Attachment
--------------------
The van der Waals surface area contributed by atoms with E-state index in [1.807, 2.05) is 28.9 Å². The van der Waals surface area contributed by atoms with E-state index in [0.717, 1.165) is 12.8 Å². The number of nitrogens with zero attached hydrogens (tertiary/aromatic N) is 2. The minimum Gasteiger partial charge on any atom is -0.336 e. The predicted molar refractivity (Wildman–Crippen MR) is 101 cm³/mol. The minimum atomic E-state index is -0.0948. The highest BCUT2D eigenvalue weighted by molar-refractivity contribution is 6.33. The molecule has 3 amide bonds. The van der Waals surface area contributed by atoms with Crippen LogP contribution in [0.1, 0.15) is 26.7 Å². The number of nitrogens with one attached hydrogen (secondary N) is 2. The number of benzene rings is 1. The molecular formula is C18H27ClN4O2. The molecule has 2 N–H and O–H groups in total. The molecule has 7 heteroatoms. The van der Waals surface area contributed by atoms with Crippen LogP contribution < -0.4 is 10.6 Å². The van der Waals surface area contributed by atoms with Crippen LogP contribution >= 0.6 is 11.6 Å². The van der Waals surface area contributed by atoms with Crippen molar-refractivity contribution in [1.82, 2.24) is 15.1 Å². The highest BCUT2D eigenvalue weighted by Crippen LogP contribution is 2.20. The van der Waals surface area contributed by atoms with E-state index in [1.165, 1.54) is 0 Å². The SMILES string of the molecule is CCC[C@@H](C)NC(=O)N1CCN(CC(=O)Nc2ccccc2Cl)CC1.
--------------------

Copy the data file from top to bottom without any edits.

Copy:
The van der Waals surface area contributed by atoms with E-state index in [1.807, 2.05) is 28.9 Å². The van der Waals surface area contributed by atoms with E-state index in [0.717, 1.165) is 12.8 Å². The number of nitrogens with zero attached hydrogens (tertiary/aromatic N) is 2. The minimum Gasteiger partial charge on any atom is -0.336 e. The predicted molar refractivity (Wildman–Crippen MR) is 101 cm³/mol. The minimum atomic E-state index is -0.0948. The highest BCUT2D eigenvalue weighted by molar-refractivity contribution is 6.33. The molecule has 3 amide bonds. The van der Waals surface area contributed by atoms with Crippen LogP contribution in [0.1, 0.15) is 26.7 Å². The number of nitrogens with one attached hydrogen (secondary N) is 2. The number of benzene rings is 1. The molecular formula is C18H27ClN4O2. The molecule has 2 N–H and O–H groups in total. The molecule has 7 heteroatoms. The van der Waals surface area contributed by atoms with Crippen LogP contribution < -0.4 is 10.6 Å². The van der Waals surface area contributed by atoms with Crippen LogP contribution >= 0.6 is 11.6 Å². The van der Waals surface area contributed by atoms with Crippen molar-refractivity contribution in [1.82, 2.24) is 15.1 Å². The highest BCUT2D eigenvalue weighted by Crippen LogP contribution is 2.20. The van der Waals surface area contributed by atoms with E-state index in [1.165, 1.54) is 0 Å². The SMILES string of the molecule is CCC[C@@H](C)NC(=O)N1CCN(CC(=O)Nc2ccccc2Cl)CC1.